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Are 529-to-Roth IRA Rollovers Subject to State Tax? Thumbnail

Are 529-to-Roth IRA Rollovers Subject to State Tax?

Under SECURE 2.0, a Roth IRA contribution of 529 funds must comply with certain requirements. For example, the maximum lifetime amount that can be rolled over is $35,000; the 529 plan must have been open for at least 15 years; the rollover amount cannot exceed the annual Roth IRA contribution limit; and the rollover must be aggregated with “regular” IRA or Roth IRA contributions made for that year. If these rules are met, the rollover is tax-free for federal tax purposes.

Are 529-to-Roth IRA Rollovers Subject to State Tax?

However, that’s not necessarily the case for state tax purposes. States are all over the map in their treatment of 529-to-Roth IRA rollovers. Of course, this is not an issue for the 9 states that have no state income tax to begin with: Alaska, Florida, Nevada, New Hampshire, South Dakota, Tennessee, Texas, Washington and Wyoming. (Note that New Hampshire taxes interest and dividends, and Washington state taxes some long-term capital gains.)

The following information comes from a very useful website run by Paul Curley, CFA: Status Board: State Income Tax Treatment on 529 Distributions to Roth IRAs (529conference.com) and is current as of March 13, 2024:

There are 21 states that have said that they will follow federal law: Alabama, Arizona, Delaware, Georgia, Hawaii, Idaho, Kansas, Kentucky, Maine, Maryland, Nebraska, New Mexico, North Carolina, North Dakota, Ohio, Oregon, Pennsylvania, South Carolina, Virginia, West Virginia and Wisconsin.

Many states allow residents to take a state tax deduction or credit for 529 contributions made to that state (or, in some cases, to any state’s) 529 plan. Of those states, 10 have indicated that 529 savers may be subject to state income tax “recapture” if 529 funds are transferred to Roth IRAs. This means residents of these states who took a state tax deduction or credit would have to pay it back if they do a 529 rollover. These states are: Illinois, Indiana, Iowa, Massachusetts, Michigan, Minnesota, Montana, New York, Utah and Vermont.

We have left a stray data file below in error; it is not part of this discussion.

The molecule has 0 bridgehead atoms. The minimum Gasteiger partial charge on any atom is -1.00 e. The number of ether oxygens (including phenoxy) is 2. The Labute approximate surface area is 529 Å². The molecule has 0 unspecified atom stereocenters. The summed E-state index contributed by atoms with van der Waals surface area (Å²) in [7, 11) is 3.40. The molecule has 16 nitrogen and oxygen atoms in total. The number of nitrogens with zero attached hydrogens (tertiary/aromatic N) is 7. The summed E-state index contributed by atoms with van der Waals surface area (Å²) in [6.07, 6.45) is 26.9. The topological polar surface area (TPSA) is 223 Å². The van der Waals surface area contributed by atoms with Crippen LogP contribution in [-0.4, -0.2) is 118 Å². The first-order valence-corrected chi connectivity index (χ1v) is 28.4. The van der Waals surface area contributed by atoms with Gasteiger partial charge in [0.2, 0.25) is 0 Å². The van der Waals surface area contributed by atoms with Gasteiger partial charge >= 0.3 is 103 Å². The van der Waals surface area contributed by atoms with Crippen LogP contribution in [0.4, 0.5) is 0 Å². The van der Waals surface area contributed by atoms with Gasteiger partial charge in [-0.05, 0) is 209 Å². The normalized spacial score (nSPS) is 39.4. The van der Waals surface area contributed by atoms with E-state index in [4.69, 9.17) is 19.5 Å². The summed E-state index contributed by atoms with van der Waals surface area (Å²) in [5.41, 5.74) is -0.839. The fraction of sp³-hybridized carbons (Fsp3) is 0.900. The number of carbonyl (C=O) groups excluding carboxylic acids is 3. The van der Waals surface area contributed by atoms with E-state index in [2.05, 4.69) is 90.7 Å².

California stands alone. Its residents who do a 529-to-IRA rollover will be subject to state income tax and an additional 2.5% California tax on earnings. (California does not allow a state tax deduction for 529 contributions.)

Finally, in 9 other states, plus the District of Columbia, either the state tax issue is not clear or a decision is pending: Arkansas, Colorado, Connecticut, Louisiana, Mississippi, Missouri, New Jersey, Oklahoma and Rhode Island.

By Ian Berger, JD
IRA Analyst
Ed Slott and Company, LLC

Christian Cordoba, founder of California Retirement Advisors, has been a member of Ed Slott's Master Elite IRA Advisor Group since 2007.

Copyright © 2024, Ed Slott and Company, LLC Reprinted from The Slott Report, 03/27/24, with permission. https://irahelp.com/slottreport/are-529-to-roth-ira-rollovers-subject-to-state-tax/, Ed Slott and Company, LLC takes no responsibility for the current accuracy of this article. 
Investment advisory services offered through Mutual Advisors, LLC DBA California Retirement Advisors, a SEC registered investment advisor. Securities offered through Mutual Securities, Inc., member FINRA/SIPC. Mutual Securities, Inc. and Mutual Advisors, LLC are affiliated companies. CA Insurance license #0B09076. This content is developed from sources believed to be providing accurate information and provided by California Retirement Advisors. It may not be used for the purpose of avoiding any federal tax penalties. Please consult legal or tax professionals for specific information regarding your individual situation. The opinions expressed and material provided are for general information and should not be considered a solicitation for the purchase or sale of any security. California Retirement Advisors, nor any of its members, are tax accountants or legal attorneys and do not provide tax or legal advice. For tax or legal advice, you should consult your tax or legal professional.
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